Eating healthy might be difficult, especially when you’re surrounded by so many delicious food options to choose from. But there is no denying that a balanced diet is a key to a healthy life.
Unfortunately, the definition of a “balanced diet” varies for each and everyone, reported Food Envy. Some people eat pasta for breakfast, while others munch on multiple burgers for lunch. But according to a recent study, food that is deep-fried and loaded with carbohydrates is the best option.
Hailing from Israel, scientists at Weizmann Institute – led by professor Eran Segal – made this discovery. After monitoring the rise of blood sugar levels in 800 different people who consumed the same meal, the scientists reached a very agreeable conclusion. Physical activities, sleeping habits and bathroom activities of the participants were also tracked.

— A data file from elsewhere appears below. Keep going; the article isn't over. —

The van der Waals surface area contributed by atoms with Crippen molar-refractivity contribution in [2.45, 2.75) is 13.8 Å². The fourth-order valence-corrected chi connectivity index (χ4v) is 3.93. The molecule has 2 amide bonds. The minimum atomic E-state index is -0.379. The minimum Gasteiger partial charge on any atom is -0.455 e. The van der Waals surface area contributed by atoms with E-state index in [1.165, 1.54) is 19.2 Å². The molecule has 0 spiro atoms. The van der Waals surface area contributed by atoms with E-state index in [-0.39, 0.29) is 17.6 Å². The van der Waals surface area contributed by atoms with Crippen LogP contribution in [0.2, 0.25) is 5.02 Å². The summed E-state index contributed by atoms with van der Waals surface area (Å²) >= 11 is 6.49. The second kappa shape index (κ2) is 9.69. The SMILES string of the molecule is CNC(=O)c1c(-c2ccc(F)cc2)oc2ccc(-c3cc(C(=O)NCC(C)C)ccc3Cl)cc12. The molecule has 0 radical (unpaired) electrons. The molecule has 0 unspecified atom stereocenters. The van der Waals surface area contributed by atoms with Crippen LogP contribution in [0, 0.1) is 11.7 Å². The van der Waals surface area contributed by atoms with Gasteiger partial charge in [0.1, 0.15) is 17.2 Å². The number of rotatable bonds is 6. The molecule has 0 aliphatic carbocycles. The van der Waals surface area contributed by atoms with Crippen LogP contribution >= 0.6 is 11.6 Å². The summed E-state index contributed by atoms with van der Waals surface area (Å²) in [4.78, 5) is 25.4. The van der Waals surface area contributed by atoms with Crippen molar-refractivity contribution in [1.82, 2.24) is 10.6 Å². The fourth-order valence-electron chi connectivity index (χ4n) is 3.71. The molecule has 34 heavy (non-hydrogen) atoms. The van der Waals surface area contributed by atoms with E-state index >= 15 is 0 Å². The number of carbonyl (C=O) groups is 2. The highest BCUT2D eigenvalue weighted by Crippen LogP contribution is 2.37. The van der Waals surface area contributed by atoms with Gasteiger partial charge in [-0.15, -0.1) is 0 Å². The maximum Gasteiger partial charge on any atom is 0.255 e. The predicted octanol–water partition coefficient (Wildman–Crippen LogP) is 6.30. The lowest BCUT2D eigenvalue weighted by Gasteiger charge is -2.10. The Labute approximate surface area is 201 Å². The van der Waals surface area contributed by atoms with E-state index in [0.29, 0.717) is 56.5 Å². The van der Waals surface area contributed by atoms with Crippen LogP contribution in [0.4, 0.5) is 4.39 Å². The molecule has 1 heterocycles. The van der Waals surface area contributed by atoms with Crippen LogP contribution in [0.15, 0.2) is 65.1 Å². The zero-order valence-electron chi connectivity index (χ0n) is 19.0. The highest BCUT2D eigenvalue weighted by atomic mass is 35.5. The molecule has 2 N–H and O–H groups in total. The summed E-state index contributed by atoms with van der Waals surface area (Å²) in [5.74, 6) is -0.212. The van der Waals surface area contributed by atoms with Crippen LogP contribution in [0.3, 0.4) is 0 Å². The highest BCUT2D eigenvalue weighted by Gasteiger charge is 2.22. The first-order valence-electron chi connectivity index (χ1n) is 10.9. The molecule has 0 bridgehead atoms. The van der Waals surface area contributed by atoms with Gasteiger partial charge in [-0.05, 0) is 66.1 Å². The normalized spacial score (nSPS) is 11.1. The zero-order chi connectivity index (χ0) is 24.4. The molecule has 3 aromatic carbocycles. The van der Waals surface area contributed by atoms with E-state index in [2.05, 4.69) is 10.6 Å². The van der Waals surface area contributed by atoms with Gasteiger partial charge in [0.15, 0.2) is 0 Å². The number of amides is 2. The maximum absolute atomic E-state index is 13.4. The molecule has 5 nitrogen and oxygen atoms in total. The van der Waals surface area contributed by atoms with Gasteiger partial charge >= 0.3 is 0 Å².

It was found that every human body reacted to the foods differently. Something that causes a sharp glucose spike in one person might do the polar opposite to another.
The scientists concluded that a person can eat french fries with all their heart and not feel any negative effects. One participant’s sugar level increased after having bananas but not after eating a cookie. For another, the opposite occurred. Some participants experienced a sugar hike after consuming sushi but not while eating ice-cream and vice versa.
Professor Segal explained, “The huge differences that we found in the rise of blood sugar levels among different people who consumed identical meals highlights why personalised eating choices are more likely to help people stay healthy than universal dietary advice.”
People are prone to experiencing different reactions to food depending on their genetic makeup, lifestyle and microbiome – a bacteria ecosystem that triggers a response to food. This also suggests that diets built to control blood sugar should be tailored differently for each individual.
This could also be the reason why many people are unable to stay true to their diet plan. Their bodies reject the specified meals and hence they revert back to their normal lifestyle.
According to Segal, the study shows a need “to develop personal dietary recommendations that can help prevent and treat obesity and diabetes, which are among the most severe epidemics in human history.”